Effects of Welfare Reform on Women's Voting Participation

35 Pages Posted: 7 Mar 2016

See all articles by Dhaval Dave

Dhaval Dave

Bentley University - Department of Economics; National Bureau of Economic Research (NBER) - NY Office

Hope Corman

Rider University; National Bureau of Economic Research (NBER)

Nancy E. Reichman

Rutgers University, New Brunswick - Robert Wood Johnson Medical School

Multiple version iconThere are 3 versions of this paper

Abstract

Voting is an important form of civic participation in democratic societies but a fundamental right that many citizens do not exercise. This study investigates the effects of welfare reform in the U.S. in the 1990s on voting of low income women. Using the November Current Population Surveys with the added Voting and Registration Supplement for the years 1990 through 2004 and exploiting changes in welfare policy across states and over time, we estimate the causal effects of welfare reform on women's voting registration and voting participation during the period during which welfare reform unfolded. We find robust evidence that welfare reform increased the likelihood of voting by about 4 percentage points, which translates to about a 10% increase relative to the baseline mean. The effects were largely confined to Presidential elections, were stronger in Democratic than Republican states, were stronger in states with stronger work incentive policies, and appeared to operate through employment, education, and income.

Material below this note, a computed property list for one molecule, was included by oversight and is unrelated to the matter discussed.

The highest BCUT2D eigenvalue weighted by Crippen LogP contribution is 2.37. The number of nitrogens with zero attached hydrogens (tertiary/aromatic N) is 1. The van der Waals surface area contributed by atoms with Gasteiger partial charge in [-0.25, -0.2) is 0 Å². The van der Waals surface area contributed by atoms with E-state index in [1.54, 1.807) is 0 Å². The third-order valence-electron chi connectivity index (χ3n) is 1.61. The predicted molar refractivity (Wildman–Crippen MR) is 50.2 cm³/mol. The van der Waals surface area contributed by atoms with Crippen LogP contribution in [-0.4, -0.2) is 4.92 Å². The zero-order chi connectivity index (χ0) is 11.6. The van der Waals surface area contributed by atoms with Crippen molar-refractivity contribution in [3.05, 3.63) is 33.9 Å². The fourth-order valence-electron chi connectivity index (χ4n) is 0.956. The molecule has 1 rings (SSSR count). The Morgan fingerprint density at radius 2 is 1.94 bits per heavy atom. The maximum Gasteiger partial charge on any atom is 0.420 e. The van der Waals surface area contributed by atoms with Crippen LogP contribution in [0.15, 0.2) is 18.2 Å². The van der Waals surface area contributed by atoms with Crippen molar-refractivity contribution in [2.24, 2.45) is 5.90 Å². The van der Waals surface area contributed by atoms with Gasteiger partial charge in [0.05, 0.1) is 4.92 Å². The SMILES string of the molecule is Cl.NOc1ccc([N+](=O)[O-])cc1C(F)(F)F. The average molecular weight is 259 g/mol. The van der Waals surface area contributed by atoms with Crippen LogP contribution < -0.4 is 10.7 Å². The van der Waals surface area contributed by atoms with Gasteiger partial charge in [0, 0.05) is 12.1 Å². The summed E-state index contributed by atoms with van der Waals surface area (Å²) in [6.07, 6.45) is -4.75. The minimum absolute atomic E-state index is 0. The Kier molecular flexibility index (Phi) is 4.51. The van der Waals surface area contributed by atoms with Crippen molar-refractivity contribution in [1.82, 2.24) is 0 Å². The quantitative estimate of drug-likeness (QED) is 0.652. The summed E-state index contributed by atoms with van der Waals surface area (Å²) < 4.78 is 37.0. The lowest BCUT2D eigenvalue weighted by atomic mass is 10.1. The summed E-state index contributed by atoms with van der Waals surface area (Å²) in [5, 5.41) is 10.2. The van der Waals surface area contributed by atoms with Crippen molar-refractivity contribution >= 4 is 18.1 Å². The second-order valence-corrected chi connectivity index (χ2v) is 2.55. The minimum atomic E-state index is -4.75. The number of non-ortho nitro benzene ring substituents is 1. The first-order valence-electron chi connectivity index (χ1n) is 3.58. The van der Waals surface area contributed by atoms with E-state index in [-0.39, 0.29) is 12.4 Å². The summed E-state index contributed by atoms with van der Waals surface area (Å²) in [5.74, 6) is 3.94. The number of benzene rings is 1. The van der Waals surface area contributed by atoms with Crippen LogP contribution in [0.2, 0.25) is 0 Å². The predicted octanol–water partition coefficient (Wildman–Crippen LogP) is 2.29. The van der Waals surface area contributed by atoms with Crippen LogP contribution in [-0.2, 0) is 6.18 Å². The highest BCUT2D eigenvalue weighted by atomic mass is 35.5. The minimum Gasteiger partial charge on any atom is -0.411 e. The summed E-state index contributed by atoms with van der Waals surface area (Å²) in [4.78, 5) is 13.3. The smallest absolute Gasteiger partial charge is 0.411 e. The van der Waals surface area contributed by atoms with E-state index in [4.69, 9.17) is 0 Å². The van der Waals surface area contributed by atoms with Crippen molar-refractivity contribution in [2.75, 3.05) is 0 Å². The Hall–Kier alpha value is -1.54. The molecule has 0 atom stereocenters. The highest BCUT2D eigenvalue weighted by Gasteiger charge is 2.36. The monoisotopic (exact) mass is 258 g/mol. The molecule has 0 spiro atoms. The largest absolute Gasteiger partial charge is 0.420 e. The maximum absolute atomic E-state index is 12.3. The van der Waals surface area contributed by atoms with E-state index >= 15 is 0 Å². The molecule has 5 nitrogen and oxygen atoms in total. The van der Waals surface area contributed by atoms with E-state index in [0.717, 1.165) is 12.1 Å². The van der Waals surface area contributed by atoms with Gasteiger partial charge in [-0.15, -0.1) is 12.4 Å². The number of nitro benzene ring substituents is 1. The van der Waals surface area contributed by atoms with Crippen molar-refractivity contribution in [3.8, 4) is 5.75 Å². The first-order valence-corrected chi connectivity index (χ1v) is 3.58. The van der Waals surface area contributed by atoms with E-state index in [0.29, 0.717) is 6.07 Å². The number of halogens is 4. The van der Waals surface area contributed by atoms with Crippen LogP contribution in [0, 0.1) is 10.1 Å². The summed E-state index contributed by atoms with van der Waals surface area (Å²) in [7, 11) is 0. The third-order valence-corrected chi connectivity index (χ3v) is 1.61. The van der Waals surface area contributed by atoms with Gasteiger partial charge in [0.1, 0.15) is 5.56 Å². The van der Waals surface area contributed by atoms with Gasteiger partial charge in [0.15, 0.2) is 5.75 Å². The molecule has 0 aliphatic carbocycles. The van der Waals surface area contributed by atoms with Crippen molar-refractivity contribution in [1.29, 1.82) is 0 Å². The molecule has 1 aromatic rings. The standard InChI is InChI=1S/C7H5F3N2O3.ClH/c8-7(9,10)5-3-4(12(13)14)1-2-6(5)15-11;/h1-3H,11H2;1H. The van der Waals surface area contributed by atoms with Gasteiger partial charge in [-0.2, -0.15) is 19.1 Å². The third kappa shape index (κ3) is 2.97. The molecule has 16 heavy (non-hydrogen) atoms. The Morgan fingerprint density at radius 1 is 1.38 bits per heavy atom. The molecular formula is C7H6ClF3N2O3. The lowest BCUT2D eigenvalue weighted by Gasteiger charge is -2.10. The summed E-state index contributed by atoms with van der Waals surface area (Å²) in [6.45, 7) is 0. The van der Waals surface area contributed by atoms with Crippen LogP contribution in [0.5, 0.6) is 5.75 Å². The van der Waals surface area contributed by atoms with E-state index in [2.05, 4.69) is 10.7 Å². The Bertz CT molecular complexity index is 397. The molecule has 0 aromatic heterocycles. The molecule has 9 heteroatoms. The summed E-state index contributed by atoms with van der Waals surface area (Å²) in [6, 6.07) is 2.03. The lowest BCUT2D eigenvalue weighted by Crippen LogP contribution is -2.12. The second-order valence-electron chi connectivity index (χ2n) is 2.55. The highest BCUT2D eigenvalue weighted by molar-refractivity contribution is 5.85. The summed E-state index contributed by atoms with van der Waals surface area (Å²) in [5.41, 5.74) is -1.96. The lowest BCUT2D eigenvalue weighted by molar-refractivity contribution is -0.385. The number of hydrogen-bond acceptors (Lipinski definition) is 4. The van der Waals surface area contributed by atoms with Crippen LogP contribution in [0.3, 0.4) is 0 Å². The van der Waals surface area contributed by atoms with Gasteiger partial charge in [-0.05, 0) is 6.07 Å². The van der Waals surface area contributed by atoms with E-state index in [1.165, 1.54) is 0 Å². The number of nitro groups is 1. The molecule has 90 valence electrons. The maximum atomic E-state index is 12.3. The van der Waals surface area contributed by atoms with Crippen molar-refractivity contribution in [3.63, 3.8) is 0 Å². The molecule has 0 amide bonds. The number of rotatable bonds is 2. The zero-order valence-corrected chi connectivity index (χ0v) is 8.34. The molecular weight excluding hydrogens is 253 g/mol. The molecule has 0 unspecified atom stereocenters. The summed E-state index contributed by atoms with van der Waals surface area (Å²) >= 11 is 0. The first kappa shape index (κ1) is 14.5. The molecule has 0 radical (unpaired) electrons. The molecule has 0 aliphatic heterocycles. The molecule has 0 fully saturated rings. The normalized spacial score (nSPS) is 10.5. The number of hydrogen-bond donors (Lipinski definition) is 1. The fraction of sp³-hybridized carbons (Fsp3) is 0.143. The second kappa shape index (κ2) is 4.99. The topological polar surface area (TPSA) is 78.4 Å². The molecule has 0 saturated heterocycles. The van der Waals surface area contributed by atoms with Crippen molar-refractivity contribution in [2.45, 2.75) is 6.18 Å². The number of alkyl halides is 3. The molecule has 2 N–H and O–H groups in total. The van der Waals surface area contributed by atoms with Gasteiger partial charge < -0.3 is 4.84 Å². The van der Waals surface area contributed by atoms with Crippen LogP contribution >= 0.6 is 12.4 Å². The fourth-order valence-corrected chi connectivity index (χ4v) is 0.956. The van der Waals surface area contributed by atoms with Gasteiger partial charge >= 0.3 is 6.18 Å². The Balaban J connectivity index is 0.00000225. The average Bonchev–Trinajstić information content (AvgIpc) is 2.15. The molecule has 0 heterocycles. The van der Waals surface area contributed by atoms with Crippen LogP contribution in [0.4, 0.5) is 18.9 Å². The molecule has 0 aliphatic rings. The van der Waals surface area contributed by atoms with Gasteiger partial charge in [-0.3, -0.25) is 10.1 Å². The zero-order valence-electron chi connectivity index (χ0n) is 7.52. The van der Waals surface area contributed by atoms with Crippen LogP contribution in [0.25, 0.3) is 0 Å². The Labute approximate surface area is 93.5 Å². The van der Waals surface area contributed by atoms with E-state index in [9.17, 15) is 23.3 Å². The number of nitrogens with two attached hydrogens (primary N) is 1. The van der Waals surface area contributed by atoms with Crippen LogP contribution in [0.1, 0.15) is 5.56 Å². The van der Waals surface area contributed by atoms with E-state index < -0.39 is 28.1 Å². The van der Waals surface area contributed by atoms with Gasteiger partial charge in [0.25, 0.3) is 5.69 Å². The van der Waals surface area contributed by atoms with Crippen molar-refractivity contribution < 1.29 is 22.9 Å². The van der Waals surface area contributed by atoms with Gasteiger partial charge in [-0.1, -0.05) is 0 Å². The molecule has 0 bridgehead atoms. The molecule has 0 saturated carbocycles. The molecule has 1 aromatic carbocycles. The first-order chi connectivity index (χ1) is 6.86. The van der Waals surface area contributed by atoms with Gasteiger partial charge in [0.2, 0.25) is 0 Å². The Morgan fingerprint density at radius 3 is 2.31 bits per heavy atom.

Keywords: employment, voting, welfare reform, income, civic participation, education, difference-in-differences

JEL Classification: H0, I2, J2, J3

Suggested Citation

Dave, Dhaval and Dave, Dhaval and Corman, Hope and Reichman, Nancy E., Effects of Welfare Reform on Women's Voting Participation. IZA Discussion Paper No. 9780, Available at SSRN: https://ssrn.com/abstract=2742568

Dhaval Dave (Contact Author)

Bentley University - Department of Economics ( email )

175 Forest Street
Waltham, MA 02452-4705
United States

National Bureau of Economic Research (NBER) - NY Office

365 Fifth Avenue, 5th Floor
New York, NY 10016-4309
United States

Hope Corman

Rider University ( email )

2083 Lawrenceville Road
Lawrenceville, NJ 08648
United States
609-895-5559 (Phone)
609-896-5304 (Fax)

National Bureau of Economic Research (NBER)

1050 Massachusetts Avenue
Cambridge, MA 02138
United States

Nancy E. Reichman

Rutgers University, New Brunswick - Robert Wood Johnson Medical School ( email )

97 Paterson Street
Room 435
New Brunswick, NJ 08903
United States

Do you have a job opening that you would like to promote on SSRN?

Paper statistics

Downloads
15
Abstract Views
274
PlumX Metrics